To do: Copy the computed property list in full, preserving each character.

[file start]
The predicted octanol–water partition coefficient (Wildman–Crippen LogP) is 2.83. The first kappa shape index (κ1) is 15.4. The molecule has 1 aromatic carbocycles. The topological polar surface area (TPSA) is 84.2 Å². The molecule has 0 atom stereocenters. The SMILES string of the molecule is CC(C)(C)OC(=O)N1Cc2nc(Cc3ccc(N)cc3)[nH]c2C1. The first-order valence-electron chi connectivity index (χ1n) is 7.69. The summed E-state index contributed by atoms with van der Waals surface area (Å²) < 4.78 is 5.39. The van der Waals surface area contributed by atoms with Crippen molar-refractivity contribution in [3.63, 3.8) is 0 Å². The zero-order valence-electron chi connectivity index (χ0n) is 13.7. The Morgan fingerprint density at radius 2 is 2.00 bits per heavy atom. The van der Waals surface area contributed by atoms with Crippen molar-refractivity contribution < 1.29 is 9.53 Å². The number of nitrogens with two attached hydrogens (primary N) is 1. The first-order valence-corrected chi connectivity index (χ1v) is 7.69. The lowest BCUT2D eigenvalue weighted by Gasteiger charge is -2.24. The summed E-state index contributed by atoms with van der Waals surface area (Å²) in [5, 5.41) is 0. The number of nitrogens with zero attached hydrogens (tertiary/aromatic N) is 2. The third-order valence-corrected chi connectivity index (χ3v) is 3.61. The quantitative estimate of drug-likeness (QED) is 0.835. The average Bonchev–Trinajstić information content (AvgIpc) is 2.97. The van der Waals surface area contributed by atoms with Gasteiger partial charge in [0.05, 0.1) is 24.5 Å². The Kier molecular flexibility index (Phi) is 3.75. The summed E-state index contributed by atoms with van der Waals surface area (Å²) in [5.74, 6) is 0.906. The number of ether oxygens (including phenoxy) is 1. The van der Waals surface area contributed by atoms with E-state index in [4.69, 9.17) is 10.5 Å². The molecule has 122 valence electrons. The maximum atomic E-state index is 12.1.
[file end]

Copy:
The predicted octanol–water partition coefficient (Wildman–Crippen LogP) is 2.83. The first kappa shape index (κ1) is 15.4. The molecule has 1 aromatic carbocycles. The topological polar surface area (TPSA) is 84.2 Å². The molecule has 0 atom stereocenters. The SMILES string of the molecule is CC(C)(C)OC(=O)N1Cc2nc(Cc3ccc(N)cc3)[nH]c2C1. The first-order valence-electron chi connectivity index (χ1n) is 7.69. The summed E-state index contributed by atoms with van der Waals surface area (Å²) < 4.78 is 5.39. The van der Waals surface area contributed by atoms with Crippen molar-refractivity contribution in [3.63, 3.8) is 0 Å². The zero-order valence-electron chi connectivity index (χ0n) is 13.7. The Morgan fingerprint density at radius 2 is 2.00 bits per heavy atom. The van der Waals surface area contributed by atoms with Crippen molar-refractivity contribution < 1.29 is 9.53 Å². The number of nitrogens with two attached hydrogens (primary N) is 1. The first-order valence-corrected chi connectivity index (χ1v) is 7.69. The lowest BCUT2D eigenvalue weighted by Gasteiger charge is -2.24. The summed E-state index contributed by atoms with van der Waals surface area (Å²) in [5, 5.41) is 0. The number of nitrogens with zero attached hydrogens (tertiary/aromatic N) is 2. The third-order valence-corrected chi connectivity index (χ3v) is 3.61. The quantitative estimate of drug-likeness (QED) is 0.835. The average Bonchev–Trinajstić information content (AvgIpc) is 2.97. The van der Waals surface area contributed by atoms with Gasteiger partial charge in [0.05, 0.1) is 24.5 Å². The Kier molecular flexibility index (Phi) is 3.75. The summed E-state index contributed by atoms with van der Waals surface area (Å²) in [5.74, 6) is 0.906. The number of ether oxygens (including phenoxy) is 1. The van der Waals surface area contributed by atoms with E-state index in [4.69, 9.17) is 10.5 Å². The molecule has 122 valence electrons. The maximum atomic E-state index is 12.1.